14 March, 2017
It is rare that the outcome of Defamation cases that proceed to Trial are reported. Not only does the reporting of the case reveal the parties and the defamatory statements again, the parties involved tend to want to maintain their anonymity.
This was not the case in the recently reported Defamation case Monroe v Hopkins.
The case involved the tweets sent by Katie Hopkins, a journalist who writes for the Daily Mail. The tweets were sent about the food blogger, Jack Monroe. The tweets were sent on 18 May 2015 and involved comments which alleged that Ms Munroe had vandalised a war memorial and desecrated the memory of those who fought or approved or condoned of this behaviour. The tweets followed the "anti-austerity" demonstrations which took place in London shortly after the 7 May 2015 General Elections.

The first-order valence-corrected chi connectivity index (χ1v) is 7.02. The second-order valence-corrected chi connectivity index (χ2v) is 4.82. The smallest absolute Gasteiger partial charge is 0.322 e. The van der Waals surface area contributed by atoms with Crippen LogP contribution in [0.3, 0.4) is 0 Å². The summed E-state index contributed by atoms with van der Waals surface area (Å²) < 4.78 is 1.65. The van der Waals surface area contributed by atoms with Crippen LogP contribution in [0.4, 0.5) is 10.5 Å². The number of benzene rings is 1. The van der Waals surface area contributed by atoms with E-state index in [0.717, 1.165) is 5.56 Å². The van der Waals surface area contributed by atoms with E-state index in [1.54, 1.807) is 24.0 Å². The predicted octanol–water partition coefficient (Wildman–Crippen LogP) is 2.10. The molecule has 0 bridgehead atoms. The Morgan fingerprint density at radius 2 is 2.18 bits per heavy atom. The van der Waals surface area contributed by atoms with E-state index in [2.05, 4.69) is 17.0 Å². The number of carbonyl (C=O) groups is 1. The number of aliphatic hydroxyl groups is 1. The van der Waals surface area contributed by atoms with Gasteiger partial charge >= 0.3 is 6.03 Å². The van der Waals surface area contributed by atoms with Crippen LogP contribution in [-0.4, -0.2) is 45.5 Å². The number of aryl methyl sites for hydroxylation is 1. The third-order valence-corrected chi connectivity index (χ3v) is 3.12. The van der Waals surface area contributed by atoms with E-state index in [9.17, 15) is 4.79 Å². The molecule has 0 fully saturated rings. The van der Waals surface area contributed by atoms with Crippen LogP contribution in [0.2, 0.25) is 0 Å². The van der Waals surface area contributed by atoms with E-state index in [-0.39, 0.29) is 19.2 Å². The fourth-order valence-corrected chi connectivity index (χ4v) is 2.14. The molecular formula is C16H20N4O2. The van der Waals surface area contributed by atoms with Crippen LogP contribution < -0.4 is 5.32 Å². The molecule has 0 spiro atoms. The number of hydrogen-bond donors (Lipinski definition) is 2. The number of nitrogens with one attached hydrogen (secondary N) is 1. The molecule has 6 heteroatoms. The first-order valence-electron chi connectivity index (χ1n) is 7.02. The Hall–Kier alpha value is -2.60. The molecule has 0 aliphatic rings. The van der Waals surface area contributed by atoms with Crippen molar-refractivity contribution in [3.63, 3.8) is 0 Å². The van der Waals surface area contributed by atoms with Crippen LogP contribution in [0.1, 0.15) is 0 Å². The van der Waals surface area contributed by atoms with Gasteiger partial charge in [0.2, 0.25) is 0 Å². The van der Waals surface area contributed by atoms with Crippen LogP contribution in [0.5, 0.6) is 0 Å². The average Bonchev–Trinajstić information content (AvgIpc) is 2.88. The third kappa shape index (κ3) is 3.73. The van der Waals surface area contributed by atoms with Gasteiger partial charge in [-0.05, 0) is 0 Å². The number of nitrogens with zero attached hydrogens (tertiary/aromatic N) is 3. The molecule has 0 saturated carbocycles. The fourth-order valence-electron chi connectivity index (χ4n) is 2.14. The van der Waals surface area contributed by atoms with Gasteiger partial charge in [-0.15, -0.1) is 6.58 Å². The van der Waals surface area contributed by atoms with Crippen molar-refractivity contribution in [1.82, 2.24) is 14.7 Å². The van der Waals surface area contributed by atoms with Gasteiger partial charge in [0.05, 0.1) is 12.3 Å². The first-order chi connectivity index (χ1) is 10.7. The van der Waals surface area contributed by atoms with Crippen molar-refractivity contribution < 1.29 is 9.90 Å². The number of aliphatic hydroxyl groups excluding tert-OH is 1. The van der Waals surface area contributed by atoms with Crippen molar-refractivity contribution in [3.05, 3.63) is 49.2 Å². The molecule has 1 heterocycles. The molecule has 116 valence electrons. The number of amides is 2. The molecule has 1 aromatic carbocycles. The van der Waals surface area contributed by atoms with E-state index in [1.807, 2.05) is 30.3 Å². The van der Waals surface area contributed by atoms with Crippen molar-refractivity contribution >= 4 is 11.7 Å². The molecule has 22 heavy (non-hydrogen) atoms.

There were two tweets particularly examined by the Court; the first of which may have been seen by in excess of 20,000 followers and open to re-tweets. The second tweet may have been limited to 140 followers of both Ms Munroe and Ms Hopkins, as it was in response to Ms Munroe's denial.
The Court accepted in this case that the tweets did amount to "serious harm" the litmus test set out in the Defamation Act. The tweet caused Ms Munroe real and substantial distress, but also harm to reputation which was serious. The harm did not need to be very serious or grave, but was serious enough.
But the important reminders that this case identified were:
This case once again highlights that when facing allegations involving Defamation, advice from specialist solicitors should be taken at the earliest opportunity. This can be useful in preserving evidence, limiting the damage and harm, but importantly that practical and cost effective legal advice is given on action to be taken.
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